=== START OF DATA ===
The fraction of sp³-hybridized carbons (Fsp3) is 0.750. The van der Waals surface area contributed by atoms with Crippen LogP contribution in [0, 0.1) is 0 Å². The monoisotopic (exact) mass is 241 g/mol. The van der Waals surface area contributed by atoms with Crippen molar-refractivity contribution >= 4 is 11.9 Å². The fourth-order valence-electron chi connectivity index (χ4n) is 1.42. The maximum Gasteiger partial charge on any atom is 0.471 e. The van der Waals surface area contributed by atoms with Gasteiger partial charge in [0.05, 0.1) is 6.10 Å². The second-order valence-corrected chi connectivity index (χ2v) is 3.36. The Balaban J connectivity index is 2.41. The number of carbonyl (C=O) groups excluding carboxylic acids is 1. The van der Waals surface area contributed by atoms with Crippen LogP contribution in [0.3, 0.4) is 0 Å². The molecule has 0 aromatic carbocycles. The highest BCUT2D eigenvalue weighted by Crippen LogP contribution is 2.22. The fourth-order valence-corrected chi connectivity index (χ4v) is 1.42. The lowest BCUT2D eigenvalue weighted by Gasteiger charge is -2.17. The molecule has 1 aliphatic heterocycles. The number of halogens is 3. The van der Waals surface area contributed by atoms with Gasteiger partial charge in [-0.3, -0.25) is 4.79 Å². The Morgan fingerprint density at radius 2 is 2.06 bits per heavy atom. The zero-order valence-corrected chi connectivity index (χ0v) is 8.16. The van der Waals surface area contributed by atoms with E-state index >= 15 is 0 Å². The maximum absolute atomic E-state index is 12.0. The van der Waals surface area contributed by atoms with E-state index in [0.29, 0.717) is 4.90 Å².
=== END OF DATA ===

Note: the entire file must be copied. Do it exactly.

The fraction of sp³-hybridized carbons (Fsp3) is 0.750. The van der Waals surface area contributed by atoms with Crippen LogP contribution in [0, 0.1) is 0 Å². The monoisotopic (exact) mass is 241 g/mol. The van der Waals surface area contributed by atoms with Crippen molar-refractivity contribution >= 4 is 11.9 Å². The fourth-order valence-electron chi connectivity index (χ4n) is 1.42. The maximum Gasteiger partial charge on any atom is 0.471 e. The van der Waals surface area contributed by atoms with Gasteiger partial charge in [0.05, 0.1) is 6.10 Å². The second-order valence-corrected chi connectivity index (χ2v) is 3.36. The Balaban J connectivity index is 2.41. The number of carbonyl (C=O) groups excluding carboxylic acids is 1. The van der Waals surface area contributed by atoms with Crippen LogP contribution in [0.3, 0.4) is 0 Å². The molecule has 0 aromatic carbocycles. The highest BCUT2D eigenvalue weighted by Crippen LogP contribution is 2.22. The fourth-order valence-corrected chi connectivity index (χ4v) is 1.42. The lowest BCUT2D eigenvalue weighted by Gasteiger charge is -2.17. The molecule has 1 aliphatic heterocycles. The number of halogens is 3. The van der Waals surface area contributed by atoms with Gasteiger partial charge in [-0.3, -0.25) is 4.79 Å². The Morgan fingerprint density at radius 2 is 2.06 bits per heavy atom. The zero-order valence-corrected chi connectivity index (χ0v) is 8.16. The van der Waals surface area contributed by atoms with E-state index >= 15 is 0 Å². The maximum absolute atomic E-state index is 12.0. The van der Waals surface area contributed by atoms with E-state index in [0.29, 0.717) is 4.90 Å².